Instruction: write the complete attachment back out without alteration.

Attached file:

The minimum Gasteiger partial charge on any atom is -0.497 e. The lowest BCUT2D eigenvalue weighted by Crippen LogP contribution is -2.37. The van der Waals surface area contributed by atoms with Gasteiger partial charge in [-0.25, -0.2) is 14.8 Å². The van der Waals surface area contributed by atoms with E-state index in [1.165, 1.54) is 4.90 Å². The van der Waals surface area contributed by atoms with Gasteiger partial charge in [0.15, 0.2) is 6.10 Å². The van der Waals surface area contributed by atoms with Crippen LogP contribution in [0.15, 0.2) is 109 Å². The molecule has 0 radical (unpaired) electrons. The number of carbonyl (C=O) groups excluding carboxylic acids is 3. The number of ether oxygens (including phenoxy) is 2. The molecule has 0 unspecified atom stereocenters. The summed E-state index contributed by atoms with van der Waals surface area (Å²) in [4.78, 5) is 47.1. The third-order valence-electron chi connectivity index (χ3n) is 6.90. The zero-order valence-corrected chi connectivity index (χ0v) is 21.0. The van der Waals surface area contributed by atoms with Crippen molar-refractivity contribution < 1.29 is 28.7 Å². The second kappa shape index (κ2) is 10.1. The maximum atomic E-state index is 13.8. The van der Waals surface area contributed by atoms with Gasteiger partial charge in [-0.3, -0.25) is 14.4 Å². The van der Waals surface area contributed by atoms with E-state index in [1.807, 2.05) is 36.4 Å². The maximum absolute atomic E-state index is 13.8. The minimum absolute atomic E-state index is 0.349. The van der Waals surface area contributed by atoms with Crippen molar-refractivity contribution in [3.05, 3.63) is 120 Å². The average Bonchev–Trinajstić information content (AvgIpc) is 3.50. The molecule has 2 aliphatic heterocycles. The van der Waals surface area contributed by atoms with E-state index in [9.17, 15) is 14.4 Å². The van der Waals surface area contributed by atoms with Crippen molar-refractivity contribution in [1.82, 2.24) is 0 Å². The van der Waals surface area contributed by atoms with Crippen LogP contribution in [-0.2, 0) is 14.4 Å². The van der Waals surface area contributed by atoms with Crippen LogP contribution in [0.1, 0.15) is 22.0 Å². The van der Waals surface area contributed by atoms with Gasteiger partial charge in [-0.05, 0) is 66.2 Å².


The minimum Gasteiger partial charge on any atom is -0.497 e. The lowest BCUT2D eigenvalue weighted by Crippen LogP contribution is -2.37. The van der Waals surface area contributed by atoms with Gasteiger partial charge in [-0.25, -0.2) is 14.8 Å². The van der Waals surface area contributed by atoms with E-state index in [1.165, 1.54) is 4.90 Å². The van der Waals surface area contributed by atoms with Gasteiger partial charge in [0.15, 0.2) is 6.10 Å². The van der Waals surface area contributed by atoms with Crippen LogP contribution in [0.15, 0.2) is 109 Å². The molecule has 0 radical (unpaired) electrons. The number of carbonyl (C=O) groups excluding carboxylic acids is 3. The number of ether oxygens (including phenoxy) is 2. The molecule has 0 unspecified atom stereocenters. The summed E-state index contributed by atoms with van der Waals surface area (Å²) in [4.78, 5) is 47.1. The third-order valence-electron chi connectivity index (χ3n) is 6.90. The zero-order valence-corrected chi connectivity index (χ0v) is 21.0. The van der Waals surface area contributed by atoms with Crippen molar-refractivity contribution < 1.29 is 28.7 Å². The second kappa shape index (κ2) is 10.1. The maximum atomic E-state index is 13.8. The van der Waals surface area contributed by atoms with Gasteiger partial charge in [-0.3, -0.25) is 14.4 Å². The van der Waals surface area contributed by atoms with E-state index in [1.807, 2.05) is 36.4 Å². The maximum absolute atomic E-state index is 13.8. The minimum absolute atomic E-state index is 0.349. The van der Waals surface area contributed by atoms with Crippen molar-refractivity contribution in [3.05, 3.63) is 120 Å². The average Bonchev–Trinajstić information content (AvgIpc) is 3.50. The molecule has 2 aliphatic heterocycles. The van der Waals surface area contributed by atoms with E-state index in [9.17, 15) is 14.4 Å². The van der Waals surface area contributed by atoms with Crippen molar-refractivity contribution in [1.82, 2.24) is 0 Å². The van der Waals surface area contributed by atoms with Crippen LogP contribution in [-0.2, 0) is 14.4 Å². The van der Waals surface area contributed by atoms with Crippen LogP contribution in [0.1, 0.15) is 22.0 Å². The van der Waals surface area contributed by atoms with Gasteiger partial charge in [-0.05, 0) is 66.2 Å².